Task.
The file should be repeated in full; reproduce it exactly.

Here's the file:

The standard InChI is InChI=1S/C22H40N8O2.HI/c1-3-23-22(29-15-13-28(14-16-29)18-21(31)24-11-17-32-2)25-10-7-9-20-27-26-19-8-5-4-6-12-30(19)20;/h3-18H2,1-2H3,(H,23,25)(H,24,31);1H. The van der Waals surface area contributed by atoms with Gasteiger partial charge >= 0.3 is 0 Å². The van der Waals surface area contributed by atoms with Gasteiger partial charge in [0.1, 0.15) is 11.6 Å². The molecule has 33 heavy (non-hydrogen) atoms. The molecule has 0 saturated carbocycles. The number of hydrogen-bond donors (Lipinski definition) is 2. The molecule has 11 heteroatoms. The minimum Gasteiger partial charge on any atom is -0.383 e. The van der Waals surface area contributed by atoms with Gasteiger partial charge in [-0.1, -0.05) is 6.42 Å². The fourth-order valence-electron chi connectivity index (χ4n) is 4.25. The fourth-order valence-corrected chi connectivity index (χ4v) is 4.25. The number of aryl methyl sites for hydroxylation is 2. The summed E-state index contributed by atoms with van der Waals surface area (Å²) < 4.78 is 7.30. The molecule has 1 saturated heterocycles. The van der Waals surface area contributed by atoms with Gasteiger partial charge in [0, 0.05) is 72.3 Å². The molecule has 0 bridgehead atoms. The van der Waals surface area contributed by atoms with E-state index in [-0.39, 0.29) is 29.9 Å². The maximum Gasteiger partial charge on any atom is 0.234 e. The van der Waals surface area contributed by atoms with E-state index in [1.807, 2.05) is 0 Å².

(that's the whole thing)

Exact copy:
The standard InChI is InChI=1S/C22H40N8O2.HI/c1-3-23-22(29-15-13-28(14-16-29)18-21(31)24-11-17-32-2)25-10-7-9-20-27-26-19-8-5-4-6-12-30(19)20;/h3-18H2,1-2H3,(H,23,25)(H,24,31);1H. The van der Waals surface area contributed by atoms with Gasteiger partial charge >= 0.3 is 0 Å². The van der Waals surface area contributed by atoms with Gasteiger partial charge in [0.1, 0.15) is 11.6 Å². The molecule has 33 heavy (non-hydrogen) atoms. The molecule has 0 saturated carbocycles. The number of hydrogen-bond donors (Lipinski definition) is 2. The molecule has 11 heteroatoms. The minimum Gasteiger partial charge on any atom is -0.383 e. The van der Waals surface area contributed by atoms with Gasteiger partial charge in [-0.1, -0.05) is 6.42 Å². The fourth-order valence-electron chi connectivity index (χ4n) is 4.25. The fourth-order valence-corrected chi connectivity index (χ4v) is 4.25. The number of aryl methyl sites for hydroxylation is 2. The summed E-state index contributed by atoms with van der Waals surface area (Å²) < 4.78 is 7.30. The molecule has 1 saturated heterocycles. The van der Waals surface area contributed by atoms with Gasteiger partial charge in [0, 0.05) is 72.3 Å². The molecule has 0 bridgehead atoms. The van der Waals surface area contributed by atoms with E-state index in [-0.39, 0.29) is 29.9 Å². The maximum Gasteiger partial charge on any atom is 0.234 e. The van der Waals surface area contributed by atoms with E-state index in [1.807, 2.05) is 0 Å².